We all know hindsight is 20/20, especially when it comes to a crop season. This past year was made especially interesting by the excessive early rainfall that caused nitrogen leaching and denitrification. Now that most of the corn has been harvested, it’s a good time to review how we managed nitrogen in 2015.
Cornfields that started to fire up in June and July gave us warning that nitrogen was challenged, but sidedressing wasn’t easy in this wet year. A few growers aerial applied urea, and you can apply enough nitrogen this way to make a difference. However, depending on a foliar nutrition is risky because getting enough nitrogen through the foliage to replace what was lost from the soil is a near-impossible task.
So the question is how much did nitrogen limit yields in 2015? A stalk nitrate test offers some insight, and I’d like to see more growers view it as a tool. I have found it useful for checking my own nitrogen practices at the end of the year. It needs to be done after black layer and before harvest.
The cornstalk nitrate test was pioneered by Alfred Blackmer at Iowa State University. Guidelines recommend cutting an 8-inch segment of stalk beginning 6 inches above the soil line and then removing leaves and sheaths. Collect eight to 10 representative segments to reflect the field or an area of the field. Then submit samples to your preferred soil laboratory for nitrate analysis. You can pull stalk samples from black layer up until harvest.
According to Blackmer’s original publication, nitrogen is deficient if the sample measures less than 250 parts per million nitrate; marginal from 250 to 700 ppm; optimal from 700 to 2,000 ppm and excess if greater than 2,000 ppm. Purdue University has calibrated this test in Indiana and has slightly different ratings.
I used the stalk nitrate test in the past, pulling samples in September and into October. The stalk nitrate, in my opinion, reflects what corn experienced in terms of nitrogen availability through the season. In a season like 2015, your corn crop may have been short of nitrogen without exhibiting any visible yellowing. If corn yields disappointed you but everything else seemed right, a lack of nitrogen is a likely culprit.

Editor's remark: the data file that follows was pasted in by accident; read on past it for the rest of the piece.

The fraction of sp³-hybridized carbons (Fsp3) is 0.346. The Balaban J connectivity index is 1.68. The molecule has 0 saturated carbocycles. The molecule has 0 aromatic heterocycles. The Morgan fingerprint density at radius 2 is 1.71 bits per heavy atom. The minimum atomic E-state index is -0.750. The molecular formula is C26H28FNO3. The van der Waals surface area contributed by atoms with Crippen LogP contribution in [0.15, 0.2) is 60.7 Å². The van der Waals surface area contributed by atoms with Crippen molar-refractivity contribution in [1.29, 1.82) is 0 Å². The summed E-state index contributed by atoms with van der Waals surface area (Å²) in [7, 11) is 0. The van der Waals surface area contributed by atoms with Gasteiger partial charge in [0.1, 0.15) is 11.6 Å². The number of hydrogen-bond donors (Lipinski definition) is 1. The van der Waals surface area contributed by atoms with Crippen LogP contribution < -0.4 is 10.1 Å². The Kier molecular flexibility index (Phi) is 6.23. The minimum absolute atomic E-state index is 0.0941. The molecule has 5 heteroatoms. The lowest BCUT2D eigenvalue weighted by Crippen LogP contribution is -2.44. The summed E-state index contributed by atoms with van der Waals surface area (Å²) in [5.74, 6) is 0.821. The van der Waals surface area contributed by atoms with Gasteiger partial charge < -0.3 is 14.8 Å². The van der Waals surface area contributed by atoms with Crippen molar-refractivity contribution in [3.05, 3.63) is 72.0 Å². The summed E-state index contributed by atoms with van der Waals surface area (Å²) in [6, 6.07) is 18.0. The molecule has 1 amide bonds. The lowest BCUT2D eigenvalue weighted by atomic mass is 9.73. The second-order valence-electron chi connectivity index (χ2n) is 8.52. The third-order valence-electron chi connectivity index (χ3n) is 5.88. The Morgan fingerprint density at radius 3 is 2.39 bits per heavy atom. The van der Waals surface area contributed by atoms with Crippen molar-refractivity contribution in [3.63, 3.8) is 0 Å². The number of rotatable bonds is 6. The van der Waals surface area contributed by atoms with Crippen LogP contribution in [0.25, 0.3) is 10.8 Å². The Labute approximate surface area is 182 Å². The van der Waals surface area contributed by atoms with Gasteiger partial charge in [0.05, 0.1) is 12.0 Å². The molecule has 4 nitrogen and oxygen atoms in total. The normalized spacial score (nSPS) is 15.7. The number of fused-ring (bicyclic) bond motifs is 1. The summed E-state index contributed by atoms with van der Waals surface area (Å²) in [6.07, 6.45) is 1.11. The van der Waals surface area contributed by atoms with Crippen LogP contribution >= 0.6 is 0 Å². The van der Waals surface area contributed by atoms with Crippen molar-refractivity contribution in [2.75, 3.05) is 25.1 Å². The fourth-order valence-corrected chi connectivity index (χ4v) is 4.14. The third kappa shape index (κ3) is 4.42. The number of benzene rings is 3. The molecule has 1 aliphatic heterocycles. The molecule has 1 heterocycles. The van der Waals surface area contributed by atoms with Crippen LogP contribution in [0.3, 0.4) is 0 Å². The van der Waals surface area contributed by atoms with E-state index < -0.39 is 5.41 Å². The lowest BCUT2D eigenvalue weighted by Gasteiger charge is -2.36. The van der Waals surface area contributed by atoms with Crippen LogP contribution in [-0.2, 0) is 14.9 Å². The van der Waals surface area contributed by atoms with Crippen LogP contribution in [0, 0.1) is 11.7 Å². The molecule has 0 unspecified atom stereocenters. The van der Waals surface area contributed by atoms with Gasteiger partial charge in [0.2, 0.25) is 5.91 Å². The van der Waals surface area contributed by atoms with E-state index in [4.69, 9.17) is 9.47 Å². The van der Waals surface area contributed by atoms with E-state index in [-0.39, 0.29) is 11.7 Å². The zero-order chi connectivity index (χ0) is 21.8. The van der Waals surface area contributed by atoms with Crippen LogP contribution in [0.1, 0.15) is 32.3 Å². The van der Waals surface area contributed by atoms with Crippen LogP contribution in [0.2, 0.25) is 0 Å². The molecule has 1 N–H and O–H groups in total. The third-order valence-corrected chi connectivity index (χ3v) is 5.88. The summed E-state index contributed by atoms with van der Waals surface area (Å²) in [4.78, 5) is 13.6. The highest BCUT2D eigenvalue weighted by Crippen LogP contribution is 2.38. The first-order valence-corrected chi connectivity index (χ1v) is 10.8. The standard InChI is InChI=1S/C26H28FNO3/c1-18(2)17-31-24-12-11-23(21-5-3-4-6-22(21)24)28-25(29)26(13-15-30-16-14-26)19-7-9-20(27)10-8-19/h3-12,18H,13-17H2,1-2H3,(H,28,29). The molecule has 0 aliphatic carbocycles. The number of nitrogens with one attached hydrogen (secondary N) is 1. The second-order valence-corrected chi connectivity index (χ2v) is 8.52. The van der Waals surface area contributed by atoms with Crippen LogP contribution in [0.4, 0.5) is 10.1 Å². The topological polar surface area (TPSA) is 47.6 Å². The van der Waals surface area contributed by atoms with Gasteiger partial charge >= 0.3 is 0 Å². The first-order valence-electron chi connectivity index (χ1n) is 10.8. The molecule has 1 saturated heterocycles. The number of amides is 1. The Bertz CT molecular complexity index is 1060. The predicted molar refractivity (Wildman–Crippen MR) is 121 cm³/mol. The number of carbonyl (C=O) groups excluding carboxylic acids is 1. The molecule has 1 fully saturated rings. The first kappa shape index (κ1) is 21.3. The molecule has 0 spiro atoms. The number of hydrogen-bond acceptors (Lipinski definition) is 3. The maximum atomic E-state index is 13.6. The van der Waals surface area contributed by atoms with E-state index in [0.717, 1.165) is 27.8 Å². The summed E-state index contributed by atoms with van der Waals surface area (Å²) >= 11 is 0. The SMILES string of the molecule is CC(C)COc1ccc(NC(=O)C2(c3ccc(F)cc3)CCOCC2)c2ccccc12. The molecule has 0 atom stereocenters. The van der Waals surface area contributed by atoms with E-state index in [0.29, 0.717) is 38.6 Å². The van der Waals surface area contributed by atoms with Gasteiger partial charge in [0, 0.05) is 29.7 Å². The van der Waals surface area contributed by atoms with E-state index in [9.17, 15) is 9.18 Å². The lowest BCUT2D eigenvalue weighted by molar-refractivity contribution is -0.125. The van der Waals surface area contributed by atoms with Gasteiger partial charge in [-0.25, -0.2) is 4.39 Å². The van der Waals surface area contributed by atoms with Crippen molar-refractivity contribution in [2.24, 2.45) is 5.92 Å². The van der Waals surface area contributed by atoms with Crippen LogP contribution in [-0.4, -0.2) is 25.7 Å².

Visual nitrogen deficiencies weren’t as serious as I expected them to be considering the number of large rain events during June and July. Cooler temperatures reduced stress on the plant, and plants were probably able to extract more nutrients from the soil. Cooler temperature and ample moisture also released more nitrogen from organic matter, which kept nitrogen shortages to a minimum -- as evidenced by the slight yellow hue that never seemed to worsen.
Growers have become savvy about nitrogen. More nitrogen is applied in the spring, growers are splitting applications and using nitrogen stabilizers to protect their investment. The next opportunity is improving organic matter and soil health to improve soil’s ability to mineralize nitrogen and provide a buffer against excessive rainfall and its potential impact on soil nitrogen availability.
The stalk nitrate test is a practical field tool to assess if your nitrogen practices provided enough nitrogen to your crop or if the excessive rainfall caused nitrogen losses that reduced yield.
If you have a question, e-mail Dr. Daniel Davidson at firstname.lastname@example.org
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